Vocational training is designed to skill learners for a specific career, already honing practical skills. With this system, learners receive the highest quality training in a vast field of innovation and practical implications.

The Vocational Training Program in Mechatronics provides a sustainable solution to several challenges:

  • It provides a feasible alternative to high-cost tertiary education;
  • It guarantees employable individuals at the end of the programme due to practice- and demand-oriented curricula;
  • Setting apprentices up for success with qualified training personnel;
  • It offers a significant opportunity to conscious and responsible corporates to invest their Skills Development Funds into projects that are sustainable and have proven to have a NET Positive influence;
  • Finally, it provides a platform for international and national collaboration, contextualizing global excellence with local expertise.

To ensure sustainable economic development all stakeholders in the education and employment sector need to think not only out of the box but, design a whole new container. That can only be done when collaborators bridge the barriers between disciplines, fields, and industries.

To harness the unique assets in communities and spark a cumulative Net Positive effect, global success stories can be explored and serve as a positive example for the South African market. To provide educational programmes that are focused on practice as an alternative to traditional tertiary education is one step closer to harnessing the greatest asset in the country – its youth.

The dual vocational training method is a proven education model with a high success rate. With more than 50 years of experience in this field, bbw will support the existing South African eco-system based on collaboration between local corporates, TVET colleges, the German South African Business Chamber, and other stakeholders to achieve the same success. Watch the video to understand how the system works and why it has proven successful.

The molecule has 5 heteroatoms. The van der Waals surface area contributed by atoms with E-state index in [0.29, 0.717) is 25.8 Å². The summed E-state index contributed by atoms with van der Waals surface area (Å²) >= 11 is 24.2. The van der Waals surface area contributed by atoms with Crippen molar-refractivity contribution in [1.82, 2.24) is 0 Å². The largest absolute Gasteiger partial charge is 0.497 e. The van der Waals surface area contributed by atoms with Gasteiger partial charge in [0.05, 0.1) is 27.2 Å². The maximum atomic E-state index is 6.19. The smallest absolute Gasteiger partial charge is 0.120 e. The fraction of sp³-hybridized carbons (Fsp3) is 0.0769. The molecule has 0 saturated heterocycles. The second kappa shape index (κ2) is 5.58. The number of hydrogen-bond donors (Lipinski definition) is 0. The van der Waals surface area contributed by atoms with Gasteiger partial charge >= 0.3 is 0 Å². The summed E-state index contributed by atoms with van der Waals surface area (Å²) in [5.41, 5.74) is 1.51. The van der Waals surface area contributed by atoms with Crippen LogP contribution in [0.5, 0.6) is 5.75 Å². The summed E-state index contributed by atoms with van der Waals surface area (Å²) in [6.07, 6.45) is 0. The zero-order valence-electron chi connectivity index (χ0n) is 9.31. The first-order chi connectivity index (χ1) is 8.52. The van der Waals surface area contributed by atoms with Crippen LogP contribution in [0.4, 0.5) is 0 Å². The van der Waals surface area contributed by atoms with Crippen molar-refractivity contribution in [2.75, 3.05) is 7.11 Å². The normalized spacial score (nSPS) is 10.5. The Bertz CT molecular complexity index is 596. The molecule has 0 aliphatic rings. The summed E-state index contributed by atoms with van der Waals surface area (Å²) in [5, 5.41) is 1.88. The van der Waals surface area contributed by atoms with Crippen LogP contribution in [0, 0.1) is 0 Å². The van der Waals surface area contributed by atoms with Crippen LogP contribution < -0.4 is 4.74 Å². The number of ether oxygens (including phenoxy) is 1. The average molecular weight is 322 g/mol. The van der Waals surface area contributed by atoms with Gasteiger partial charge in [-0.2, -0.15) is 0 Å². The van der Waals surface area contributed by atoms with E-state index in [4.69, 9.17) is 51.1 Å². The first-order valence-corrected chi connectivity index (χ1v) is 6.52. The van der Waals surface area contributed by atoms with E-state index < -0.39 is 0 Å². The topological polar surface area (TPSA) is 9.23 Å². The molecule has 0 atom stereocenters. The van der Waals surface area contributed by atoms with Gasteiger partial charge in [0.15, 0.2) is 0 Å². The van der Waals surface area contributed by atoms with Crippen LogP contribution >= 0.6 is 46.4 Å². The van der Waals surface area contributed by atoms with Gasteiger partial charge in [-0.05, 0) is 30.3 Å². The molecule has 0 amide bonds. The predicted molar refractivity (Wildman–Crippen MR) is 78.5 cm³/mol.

Vocational Training Partnerships or BBP are funding programmes of the German Federal Ministry for Economic Cooperation and Development (BMZ). These programmes aim to promote sustainable economic development in partner countries.

Through the close economic ties and cooperation, South Africa is one of the partner countries to benefit from bilateral trade agreements as well as global collaboration on mutually beneficial programmes.

With programmes like the dual vocational training in mechatronics programme, the BMZ aims through German organisations like bbw to:

  • Mobilize the experience and know-how of the German business community for collaboration in development.
  • Facilitate direct cooperation between non-governmental organisations and,
  • Adopt and help grow initiatives from the private sector

In the program, German associations act as project executing agencies and carry out projects independently. They work closely with their local partners, and project objectives and measures are jointly planned and implemented.